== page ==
Back in December, Grace and I headed over to Brussels for a few days. It’s a city that I haven’t been to in almost ten years, and with its reputation for beer, chocolate, and chips, it was definitely somewhere to return to. We got some cheap flights and booked up for a long weekend as Christmas rapidly approached.
I should have posted this ages ago, but I stupidly tried to lump two different cameras worth of four different kinds of film into one post – and actually getting them all developed and put together was a bigger task than expected. Finally, here’s a slice of Winter in summer time. Not that the weather is all that different in Scotland between the two seasons mind you.
Our visit happened just a few weeks after Brussels was ‘locked down‘ in response to the attacks in Paris. As a result, there was a strong police and army presence throughout the city.
It was strange to see so many soldiers openly carrying beefy weapons in the streets, and it made me take stock a bit. The relationship between the state and the people is very different in mainland Europe from the UK, and for all of its flaws, the deployment of the army with guns like this (outside of airports) just wouldn’t be acceptable back home. (Ireland’s a different story). No matter what the perceived risk, there are some lines that just shouldn’t be crossed. Personally, I would be opposed to this kind of response in Glasgow in a similar situation.
Edit: I drafted this post before the attacks in Brussels, and it made me consider whether or not I should re-word this portion, but I’ve decided not to. It saddened me deeply to see what happened unfold, but it still occurred in the face of all of the heightened security. It is a horrible reality that there is no way to prevent attacks like this, which is partly why they instil such fear. Despite that, we have to be careful not to surrender our freedoms in response.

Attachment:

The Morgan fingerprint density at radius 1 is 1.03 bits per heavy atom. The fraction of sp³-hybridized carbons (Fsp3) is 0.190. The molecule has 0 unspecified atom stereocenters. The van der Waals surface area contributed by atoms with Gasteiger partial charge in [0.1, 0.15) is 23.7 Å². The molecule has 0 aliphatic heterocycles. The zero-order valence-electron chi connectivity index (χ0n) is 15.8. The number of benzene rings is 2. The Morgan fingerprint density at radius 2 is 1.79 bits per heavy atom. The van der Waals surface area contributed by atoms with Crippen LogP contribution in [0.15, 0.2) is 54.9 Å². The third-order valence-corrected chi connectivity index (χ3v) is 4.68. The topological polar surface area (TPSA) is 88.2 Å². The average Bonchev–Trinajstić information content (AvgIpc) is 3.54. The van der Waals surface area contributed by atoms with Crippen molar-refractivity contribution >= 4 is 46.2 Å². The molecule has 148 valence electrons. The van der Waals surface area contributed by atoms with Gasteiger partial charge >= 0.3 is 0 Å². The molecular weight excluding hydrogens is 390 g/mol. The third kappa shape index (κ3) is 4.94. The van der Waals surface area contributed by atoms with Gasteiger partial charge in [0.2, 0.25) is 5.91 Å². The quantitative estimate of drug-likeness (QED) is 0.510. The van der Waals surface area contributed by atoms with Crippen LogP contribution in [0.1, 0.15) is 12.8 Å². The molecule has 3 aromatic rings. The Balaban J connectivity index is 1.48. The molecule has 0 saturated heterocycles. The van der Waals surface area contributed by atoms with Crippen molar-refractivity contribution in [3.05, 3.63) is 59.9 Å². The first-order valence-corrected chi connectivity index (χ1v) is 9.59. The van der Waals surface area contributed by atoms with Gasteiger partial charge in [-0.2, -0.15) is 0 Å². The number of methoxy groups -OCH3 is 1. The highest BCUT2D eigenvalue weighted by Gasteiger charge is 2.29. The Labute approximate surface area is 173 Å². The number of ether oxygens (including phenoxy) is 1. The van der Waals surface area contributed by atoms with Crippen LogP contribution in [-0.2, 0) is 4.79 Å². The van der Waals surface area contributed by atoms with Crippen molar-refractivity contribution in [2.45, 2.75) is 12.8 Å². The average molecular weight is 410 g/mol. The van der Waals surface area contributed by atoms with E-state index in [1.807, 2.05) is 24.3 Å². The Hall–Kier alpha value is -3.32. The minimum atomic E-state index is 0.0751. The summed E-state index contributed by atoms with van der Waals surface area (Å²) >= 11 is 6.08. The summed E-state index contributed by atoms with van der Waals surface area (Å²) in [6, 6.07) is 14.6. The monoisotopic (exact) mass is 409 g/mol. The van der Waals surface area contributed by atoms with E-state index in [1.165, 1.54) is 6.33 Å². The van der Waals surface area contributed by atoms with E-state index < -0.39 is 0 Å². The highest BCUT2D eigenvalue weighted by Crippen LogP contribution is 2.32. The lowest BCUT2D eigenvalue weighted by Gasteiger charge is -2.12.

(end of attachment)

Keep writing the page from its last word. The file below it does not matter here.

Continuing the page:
As it was, despite the various personnel and vehicles that were littered everywhere, the atmosphere was laid back and friendly.
We were staying in a big AirBnB rental flat next to Saint Catherine Square, which overlooked one of the main Christmas markets.
I’m not usually all that big a fan of Christmas markets – at least not in the UK. In my humble opinion they tend to be tiny, crowded, and filled with overpriced pish that you could get for cheaper somewhere else. However, the Europeans know how to do these things right.
As well as loads of different cabins selling all sorts of cool bits and pieces, there was a ton of places to buy food and drink – even fondue.
We particularly liked this barrel shaped place.
The market was a nice place to hang out and have a drink and take some pictures, which we did a couple of times a day. The vin chaud – hot mulled wine – was amazing. The white version was probably the best, and something I’ve never tried before.
and what sort of crazy, twisted merry-go-round is this? Amazing.
The market seemed to stretch on for miles. Even where the main bits came to an end, a whole host of different side streets were lined with more stuff. The Belgians take this Christmas market thing seriously.